An Introduction of Injection Plastic Mold Defects

  • Most defects in Injection plastic mold are related to either the flow of the melted material or its non-uniform cooling rate during solidification.

    Here is a list of defects to keep in mind while designing a part for injection molding. In the next section, we'll see how you can avoid each of them by following good design practices.

    When certain sections cool (and as a result shrink) faster than others, then the part can permanently bend due to internal stresses.

    Parts with non-constant wall thickness are most prone to warping.

    Sink marks
    When the interior of a part solidifies before its surface, a small recess in an otherwise flat surface may appear, called a sink mark.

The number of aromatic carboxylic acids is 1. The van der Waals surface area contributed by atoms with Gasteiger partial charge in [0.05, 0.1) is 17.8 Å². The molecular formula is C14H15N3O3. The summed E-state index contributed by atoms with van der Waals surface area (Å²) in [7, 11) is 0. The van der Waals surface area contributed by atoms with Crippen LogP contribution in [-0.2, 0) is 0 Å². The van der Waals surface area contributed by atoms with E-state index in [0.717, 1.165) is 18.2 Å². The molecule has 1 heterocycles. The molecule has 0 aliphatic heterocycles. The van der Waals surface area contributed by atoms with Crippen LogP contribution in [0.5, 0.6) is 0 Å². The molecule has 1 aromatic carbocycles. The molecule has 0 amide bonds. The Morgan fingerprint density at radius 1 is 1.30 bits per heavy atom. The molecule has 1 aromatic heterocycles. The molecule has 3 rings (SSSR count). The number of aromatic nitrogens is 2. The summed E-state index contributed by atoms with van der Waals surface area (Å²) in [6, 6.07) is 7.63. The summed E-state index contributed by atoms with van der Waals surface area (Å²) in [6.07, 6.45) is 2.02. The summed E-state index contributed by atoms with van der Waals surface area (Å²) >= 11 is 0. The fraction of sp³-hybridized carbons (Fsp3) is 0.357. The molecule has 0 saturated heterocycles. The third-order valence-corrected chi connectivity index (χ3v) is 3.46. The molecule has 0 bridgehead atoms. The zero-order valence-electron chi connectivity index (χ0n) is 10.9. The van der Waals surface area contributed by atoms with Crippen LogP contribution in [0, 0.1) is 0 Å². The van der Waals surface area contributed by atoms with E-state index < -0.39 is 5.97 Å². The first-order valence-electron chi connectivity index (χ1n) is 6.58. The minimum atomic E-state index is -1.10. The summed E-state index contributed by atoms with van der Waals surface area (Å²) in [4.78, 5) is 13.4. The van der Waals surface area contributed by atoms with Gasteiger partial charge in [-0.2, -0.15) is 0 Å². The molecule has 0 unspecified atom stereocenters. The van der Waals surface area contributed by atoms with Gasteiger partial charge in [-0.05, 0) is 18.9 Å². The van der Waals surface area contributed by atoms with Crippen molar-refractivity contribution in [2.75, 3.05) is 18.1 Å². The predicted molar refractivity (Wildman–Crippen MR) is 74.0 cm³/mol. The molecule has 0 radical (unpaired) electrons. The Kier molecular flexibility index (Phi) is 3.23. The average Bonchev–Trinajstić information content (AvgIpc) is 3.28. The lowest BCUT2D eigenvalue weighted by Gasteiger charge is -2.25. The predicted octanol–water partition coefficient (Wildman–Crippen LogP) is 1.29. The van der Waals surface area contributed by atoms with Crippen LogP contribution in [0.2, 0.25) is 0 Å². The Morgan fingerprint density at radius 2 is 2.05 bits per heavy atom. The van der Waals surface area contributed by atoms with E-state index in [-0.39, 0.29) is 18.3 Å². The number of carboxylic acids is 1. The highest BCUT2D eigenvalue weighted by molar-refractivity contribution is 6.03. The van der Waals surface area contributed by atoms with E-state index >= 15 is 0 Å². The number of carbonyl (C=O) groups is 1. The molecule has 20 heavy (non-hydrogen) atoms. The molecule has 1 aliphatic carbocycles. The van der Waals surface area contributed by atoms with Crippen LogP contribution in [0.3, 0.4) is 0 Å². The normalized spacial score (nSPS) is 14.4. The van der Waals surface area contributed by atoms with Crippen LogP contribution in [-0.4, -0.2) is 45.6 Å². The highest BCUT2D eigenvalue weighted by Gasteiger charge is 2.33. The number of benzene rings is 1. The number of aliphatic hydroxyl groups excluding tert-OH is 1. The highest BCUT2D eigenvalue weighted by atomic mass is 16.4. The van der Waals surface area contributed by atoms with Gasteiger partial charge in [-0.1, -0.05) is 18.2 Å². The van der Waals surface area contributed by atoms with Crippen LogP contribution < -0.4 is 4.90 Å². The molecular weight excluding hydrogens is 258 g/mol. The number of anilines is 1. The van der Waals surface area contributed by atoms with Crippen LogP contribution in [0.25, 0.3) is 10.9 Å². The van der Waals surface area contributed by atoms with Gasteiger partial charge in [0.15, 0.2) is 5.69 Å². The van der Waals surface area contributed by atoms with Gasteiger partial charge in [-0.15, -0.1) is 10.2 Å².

Parts with thick walls or poorly designed ribs are most prone to sinking.

    Drag marks
    As the plastic shrinks, it applies pressure on the mold. During ejection, the walls of the part will slide and scrape against the mold, which can result to drag marks.

    Parts with vertical walls (and no draft angle) are most prone to drag marks.

    Knit lines
    When 2 flows meet, small hair-like discolorations may develop. These knit lines affect the parts aesthetics, but also they generally decrease the strength of the part.

    Parts with abrupt geometry changes or holes are more prone to knit lines.

    Short shots
    Trapped air in the mold can inhibit the flow of the material during injection, resulting in an incomplete part. Good design can improve the flowability of the melted plastic.

    Parts with very thin walls or poorly designed ribs are more prone to short shots.

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